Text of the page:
Not only will the transformation enhance our readiness with ranges and a simulation center, it will also provide the best quality of life for our soldiers, civilians and families. It is home to a 110,000-square-foot fitness center, one of the largest post exchanges overseas, and a new commissary. Additionally, the new hospital will support over 200,000 annual patient visits and the largest dental clinic in the Army. Our children receive world-class grades K-12 education from the DoD Education Activity and take part in an exciting blend of academic, social, cultural and extracurricular activities. The high school, two middle schools and two elementary schools can support over 3,800 students within a close-knit overseas military community. On-post residents live in an Army community with modern accommodations, while off-post housing offers a wide array of Western-style homes.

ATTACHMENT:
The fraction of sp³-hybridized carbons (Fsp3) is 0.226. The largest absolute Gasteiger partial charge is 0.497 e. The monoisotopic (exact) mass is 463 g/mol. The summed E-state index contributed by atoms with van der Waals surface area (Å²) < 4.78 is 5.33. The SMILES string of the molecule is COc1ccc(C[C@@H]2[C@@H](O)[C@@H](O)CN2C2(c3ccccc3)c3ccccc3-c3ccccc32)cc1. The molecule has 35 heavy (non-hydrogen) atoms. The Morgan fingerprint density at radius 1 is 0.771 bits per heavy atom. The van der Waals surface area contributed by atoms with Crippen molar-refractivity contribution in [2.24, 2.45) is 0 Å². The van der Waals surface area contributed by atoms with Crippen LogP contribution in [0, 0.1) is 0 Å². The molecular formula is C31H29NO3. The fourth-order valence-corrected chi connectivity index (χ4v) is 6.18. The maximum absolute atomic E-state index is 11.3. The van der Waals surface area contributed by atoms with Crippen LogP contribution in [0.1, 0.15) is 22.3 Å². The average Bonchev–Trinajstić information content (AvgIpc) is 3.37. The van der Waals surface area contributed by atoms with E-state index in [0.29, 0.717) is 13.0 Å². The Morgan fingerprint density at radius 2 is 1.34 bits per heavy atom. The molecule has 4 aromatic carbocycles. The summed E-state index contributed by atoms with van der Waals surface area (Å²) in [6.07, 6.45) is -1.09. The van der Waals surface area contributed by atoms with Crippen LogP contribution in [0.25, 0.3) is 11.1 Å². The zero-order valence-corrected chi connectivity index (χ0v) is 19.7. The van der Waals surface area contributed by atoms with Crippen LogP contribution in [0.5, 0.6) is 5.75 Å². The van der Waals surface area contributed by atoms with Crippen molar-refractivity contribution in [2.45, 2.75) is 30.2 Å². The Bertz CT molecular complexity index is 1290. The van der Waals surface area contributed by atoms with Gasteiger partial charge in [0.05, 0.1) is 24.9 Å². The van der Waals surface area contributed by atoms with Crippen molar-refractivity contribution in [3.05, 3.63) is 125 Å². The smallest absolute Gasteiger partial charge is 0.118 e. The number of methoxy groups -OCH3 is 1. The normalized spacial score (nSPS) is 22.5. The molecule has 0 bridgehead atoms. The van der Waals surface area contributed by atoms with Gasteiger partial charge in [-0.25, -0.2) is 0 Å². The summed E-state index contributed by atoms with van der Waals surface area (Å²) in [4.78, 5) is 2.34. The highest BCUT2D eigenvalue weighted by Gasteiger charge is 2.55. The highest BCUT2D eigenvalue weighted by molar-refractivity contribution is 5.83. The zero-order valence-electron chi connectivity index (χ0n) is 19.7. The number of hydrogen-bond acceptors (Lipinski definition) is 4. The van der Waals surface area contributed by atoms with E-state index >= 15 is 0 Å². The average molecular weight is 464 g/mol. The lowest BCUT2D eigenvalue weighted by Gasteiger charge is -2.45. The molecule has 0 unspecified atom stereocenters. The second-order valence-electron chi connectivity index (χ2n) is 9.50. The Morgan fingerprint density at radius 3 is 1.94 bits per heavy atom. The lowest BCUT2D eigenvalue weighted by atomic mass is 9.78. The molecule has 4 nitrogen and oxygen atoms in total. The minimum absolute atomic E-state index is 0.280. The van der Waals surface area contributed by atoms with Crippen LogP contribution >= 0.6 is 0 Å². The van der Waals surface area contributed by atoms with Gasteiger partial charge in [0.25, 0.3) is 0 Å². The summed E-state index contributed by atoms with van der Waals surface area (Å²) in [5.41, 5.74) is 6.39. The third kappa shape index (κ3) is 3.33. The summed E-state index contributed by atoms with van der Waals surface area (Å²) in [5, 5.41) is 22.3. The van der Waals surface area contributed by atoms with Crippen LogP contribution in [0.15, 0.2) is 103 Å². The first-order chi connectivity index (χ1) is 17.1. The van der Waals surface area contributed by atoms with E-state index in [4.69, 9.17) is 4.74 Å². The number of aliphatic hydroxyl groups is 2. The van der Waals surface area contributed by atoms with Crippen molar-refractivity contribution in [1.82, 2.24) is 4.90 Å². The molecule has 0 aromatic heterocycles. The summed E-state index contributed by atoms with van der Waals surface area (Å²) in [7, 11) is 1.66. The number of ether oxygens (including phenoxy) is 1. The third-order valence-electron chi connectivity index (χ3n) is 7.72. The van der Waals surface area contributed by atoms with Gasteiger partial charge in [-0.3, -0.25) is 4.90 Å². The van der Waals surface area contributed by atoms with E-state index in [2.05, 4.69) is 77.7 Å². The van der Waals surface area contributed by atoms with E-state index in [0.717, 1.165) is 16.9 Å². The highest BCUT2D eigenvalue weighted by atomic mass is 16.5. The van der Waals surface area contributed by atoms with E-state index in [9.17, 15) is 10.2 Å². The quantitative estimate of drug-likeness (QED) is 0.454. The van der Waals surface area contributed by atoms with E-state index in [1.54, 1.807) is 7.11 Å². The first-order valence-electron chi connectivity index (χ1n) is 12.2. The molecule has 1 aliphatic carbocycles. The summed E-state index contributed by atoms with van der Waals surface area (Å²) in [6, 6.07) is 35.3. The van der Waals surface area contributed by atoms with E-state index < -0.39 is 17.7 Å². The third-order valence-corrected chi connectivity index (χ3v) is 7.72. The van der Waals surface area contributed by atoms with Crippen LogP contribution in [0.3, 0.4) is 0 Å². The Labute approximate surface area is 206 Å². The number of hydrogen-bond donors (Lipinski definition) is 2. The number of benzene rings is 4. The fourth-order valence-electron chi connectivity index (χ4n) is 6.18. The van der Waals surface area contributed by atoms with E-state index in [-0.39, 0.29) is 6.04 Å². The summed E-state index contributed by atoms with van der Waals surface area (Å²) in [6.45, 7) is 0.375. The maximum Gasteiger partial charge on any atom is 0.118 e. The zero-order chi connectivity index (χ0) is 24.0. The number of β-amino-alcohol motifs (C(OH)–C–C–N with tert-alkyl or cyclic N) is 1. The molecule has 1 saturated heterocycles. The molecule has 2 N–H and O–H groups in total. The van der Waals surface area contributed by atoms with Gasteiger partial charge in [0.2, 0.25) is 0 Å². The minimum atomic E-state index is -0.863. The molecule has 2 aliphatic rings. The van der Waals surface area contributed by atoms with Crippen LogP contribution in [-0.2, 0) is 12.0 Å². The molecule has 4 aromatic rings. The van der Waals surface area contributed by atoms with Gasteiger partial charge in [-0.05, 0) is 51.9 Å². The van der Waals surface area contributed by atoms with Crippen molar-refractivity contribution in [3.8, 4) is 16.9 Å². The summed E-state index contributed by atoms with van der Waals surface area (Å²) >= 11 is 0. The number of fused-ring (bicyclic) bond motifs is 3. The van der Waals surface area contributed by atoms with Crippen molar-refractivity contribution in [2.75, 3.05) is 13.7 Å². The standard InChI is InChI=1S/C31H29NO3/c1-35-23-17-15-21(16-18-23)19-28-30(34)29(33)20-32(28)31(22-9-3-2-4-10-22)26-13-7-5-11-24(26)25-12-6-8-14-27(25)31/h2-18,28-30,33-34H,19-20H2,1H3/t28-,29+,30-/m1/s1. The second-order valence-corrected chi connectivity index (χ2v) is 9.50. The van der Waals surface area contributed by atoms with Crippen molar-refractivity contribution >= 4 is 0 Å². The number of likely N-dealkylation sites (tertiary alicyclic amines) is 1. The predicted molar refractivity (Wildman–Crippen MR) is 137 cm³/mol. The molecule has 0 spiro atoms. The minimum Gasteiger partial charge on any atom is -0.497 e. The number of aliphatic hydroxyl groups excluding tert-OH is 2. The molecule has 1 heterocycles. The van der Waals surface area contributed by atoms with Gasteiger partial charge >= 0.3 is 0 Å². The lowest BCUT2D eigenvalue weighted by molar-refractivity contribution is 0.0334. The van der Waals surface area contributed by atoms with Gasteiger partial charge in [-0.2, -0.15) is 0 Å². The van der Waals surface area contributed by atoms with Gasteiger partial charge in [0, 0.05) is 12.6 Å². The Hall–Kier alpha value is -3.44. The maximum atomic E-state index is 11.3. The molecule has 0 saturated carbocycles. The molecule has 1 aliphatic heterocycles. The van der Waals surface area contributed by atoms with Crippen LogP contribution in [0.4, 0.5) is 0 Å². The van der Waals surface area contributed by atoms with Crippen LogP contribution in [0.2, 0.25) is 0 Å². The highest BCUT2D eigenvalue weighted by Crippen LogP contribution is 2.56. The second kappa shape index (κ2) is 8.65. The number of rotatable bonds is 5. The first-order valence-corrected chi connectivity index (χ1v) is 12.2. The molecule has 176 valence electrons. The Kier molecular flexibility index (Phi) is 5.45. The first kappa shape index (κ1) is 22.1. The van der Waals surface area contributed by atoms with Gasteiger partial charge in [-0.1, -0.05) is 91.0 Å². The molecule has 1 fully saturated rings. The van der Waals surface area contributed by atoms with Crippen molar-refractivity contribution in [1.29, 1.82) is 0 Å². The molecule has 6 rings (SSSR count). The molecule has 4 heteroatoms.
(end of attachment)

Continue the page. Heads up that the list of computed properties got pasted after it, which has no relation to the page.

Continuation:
U.S. Army Garrison Humphreys will be the Army’s crown jewel of overseas installations. As we integrate all Eighth Army forces onto two main installations, we will improve force protection and enhance our ability to respond to contingencies.

While the threat continues to evolve, Eighth Army stands vigilant with our Korean allies to respond to any North Korean aggression. As we undertake this transformation to improve our readiness and the alliance, we continue to focus on intensive, combined and joint training to strengthen our combined capabilities.